The Evil Dead: Limited Edition Blu-ray
by Jef Burnham
Coming to Blu-ray on August 31, 2010 from Anchor Bay Entertainment.
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Finally, Sam Raimi’s horror masterpiece The Evil Dead is coming to Blu-ray. We all know the story, or have heard one like it before: five friends take a trip to a remote cabin in the woods intent on having a fun, relaxing weekend but accidentally unleash a horde of demons instead. It’s a classic formula. And to horror aficionados, The Evil Dead is indeed an absolute classic. So with this BD release boasting two 1080p transfers of the film from the original negative as overseen by Raimi himself (one transfer preserving the original 1.33:1 aspect ratio, the other being the matted 1.85:1 widescreen), and audio presented in high resolution Dolby TrueHD 5.1, it would seem that things couldn’t get better for us Evil Dead fans. That is until we realize we’ve been duped into buying yet another of Raimi’s slightly altered versions of the film.
Yes, he’s done it in the past. Upon Raimi’s request a the shot in which Cheryl is revealed to have been possessed has been zoomed in digitally. And certain versions also saw the removal of a lightning effect that admittedly looks cheap, but the cheapness is one of the film’s greatest charms. These alterations were actually pretty minor, and could even go unnoticed by the inattentive fan. But the change made to the film for the Blu-ray release is much bigger— Lucas/Spielberg-alteration big even. Any die-hard fan of The Evil Dead can tell you the two points at which the producer Rob Tapert appears in the film. First, he appears as the group of friends are driving to the cabin as one of two men standing at the roadside along with writer/director Sam Raimi. Moments later he makes his second appearance. This time unintentionally, seen hiding in the bushes beside the dilapidated bridge the friends cross before arriving at their isolated cabin. Though it is clearly a production goof, Tapert standing at the side of the bridge is an integral part of The Evil Dead experience, for as I said before, the cheapness is one of the film’s greatest charms. For this release, however, Raimi digitally erased Tapert from the frame during the bridge-crossing sequence.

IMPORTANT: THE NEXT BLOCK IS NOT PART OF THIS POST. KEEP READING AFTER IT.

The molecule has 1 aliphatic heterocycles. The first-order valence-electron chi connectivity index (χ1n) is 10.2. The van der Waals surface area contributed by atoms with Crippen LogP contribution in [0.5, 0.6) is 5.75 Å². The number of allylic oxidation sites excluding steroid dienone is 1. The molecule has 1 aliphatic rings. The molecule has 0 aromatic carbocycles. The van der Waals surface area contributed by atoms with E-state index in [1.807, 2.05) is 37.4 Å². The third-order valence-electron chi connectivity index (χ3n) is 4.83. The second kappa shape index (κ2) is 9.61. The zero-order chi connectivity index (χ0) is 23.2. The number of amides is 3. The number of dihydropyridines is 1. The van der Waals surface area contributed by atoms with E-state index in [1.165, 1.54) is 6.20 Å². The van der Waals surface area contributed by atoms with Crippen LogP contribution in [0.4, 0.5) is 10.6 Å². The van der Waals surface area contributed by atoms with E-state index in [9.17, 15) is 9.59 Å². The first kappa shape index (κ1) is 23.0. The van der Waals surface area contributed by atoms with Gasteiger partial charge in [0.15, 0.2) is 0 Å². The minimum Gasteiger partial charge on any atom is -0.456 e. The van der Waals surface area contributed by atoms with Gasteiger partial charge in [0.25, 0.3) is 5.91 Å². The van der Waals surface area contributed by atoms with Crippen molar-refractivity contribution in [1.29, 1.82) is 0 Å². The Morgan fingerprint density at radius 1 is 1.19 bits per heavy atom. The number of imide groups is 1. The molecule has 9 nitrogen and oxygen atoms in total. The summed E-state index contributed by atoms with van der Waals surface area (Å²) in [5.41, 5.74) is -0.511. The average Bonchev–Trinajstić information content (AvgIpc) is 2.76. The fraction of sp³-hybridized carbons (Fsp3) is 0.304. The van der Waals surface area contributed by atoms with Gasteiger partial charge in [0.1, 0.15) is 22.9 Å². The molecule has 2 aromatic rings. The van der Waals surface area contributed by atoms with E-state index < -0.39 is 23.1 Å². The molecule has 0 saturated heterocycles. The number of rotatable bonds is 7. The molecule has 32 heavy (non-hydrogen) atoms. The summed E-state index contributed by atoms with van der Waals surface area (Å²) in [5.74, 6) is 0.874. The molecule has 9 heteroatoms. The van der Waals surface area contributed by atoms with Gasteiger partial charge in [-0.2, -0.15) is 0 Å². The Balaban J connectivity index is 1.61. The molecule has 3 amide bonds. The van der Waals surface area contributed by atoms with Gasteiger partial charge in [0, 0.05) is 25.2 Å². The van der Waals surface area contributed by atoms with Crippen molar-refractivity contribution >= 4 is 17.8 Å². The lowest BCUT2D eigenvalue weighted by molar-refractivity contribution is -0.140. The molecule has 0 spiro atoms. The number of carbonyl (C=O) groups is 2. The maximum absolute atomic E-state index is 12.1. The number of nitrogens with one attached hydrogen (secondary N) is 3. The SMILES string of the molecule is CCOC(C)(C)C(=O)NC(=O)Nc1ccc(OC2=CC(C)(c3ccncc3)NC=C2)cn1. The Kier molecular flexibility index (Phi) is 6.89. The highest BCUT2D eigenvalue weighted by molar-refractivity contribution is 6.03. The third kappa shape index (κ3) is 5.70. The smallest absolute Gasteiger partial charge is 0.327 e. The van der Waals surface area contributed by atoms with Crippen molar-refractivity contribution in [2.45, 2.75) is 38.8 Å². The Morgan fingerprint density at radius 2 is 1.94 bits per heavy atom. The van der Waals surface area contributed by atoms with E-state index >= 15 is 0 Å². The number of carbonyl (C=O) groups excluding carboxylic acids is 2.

We shouldn’t have to keep telling filmmakers that we don’t want them screwing with the films they’ve given us, the films we love; and yet here we are again. The film that I and so many people have devoted our time and money to was a film where the producer is accidentally standing right out in the open in what should be a remote area. The film you’ll see on this Blu-ray release, however, is not that film! Raimi may think he’s improving the experience by digitally removing such “mistakes,” but he’s not. Even George Lucas left the Stormtrooper hitting his head on an opening door in the “Special Edition” of Star Wars: A New Hope. The point I’m trying to make is that we love The Evil Dead in part precisely BECAUSE of all the things that make Raimi cringe when he watches it, not in spite of them. There’s no need for him to be embarrassed or ashamed or whatever it is that possesses him to keep tweaking it, for we love the film just the way it was when it hit theaters in 1981. And that’s the picture we want— The Evil Dead 1981, not The Evil Dead 2010 remix. The removal of Tapert may not seem like much to passive fans, but imagine what the next version will boast if we don’t get them to put a stop to this. Perhaps next time around we’ll see digitized hair added to Scotty’s head in all the reshoot footage where he mysteriously has shorter hair.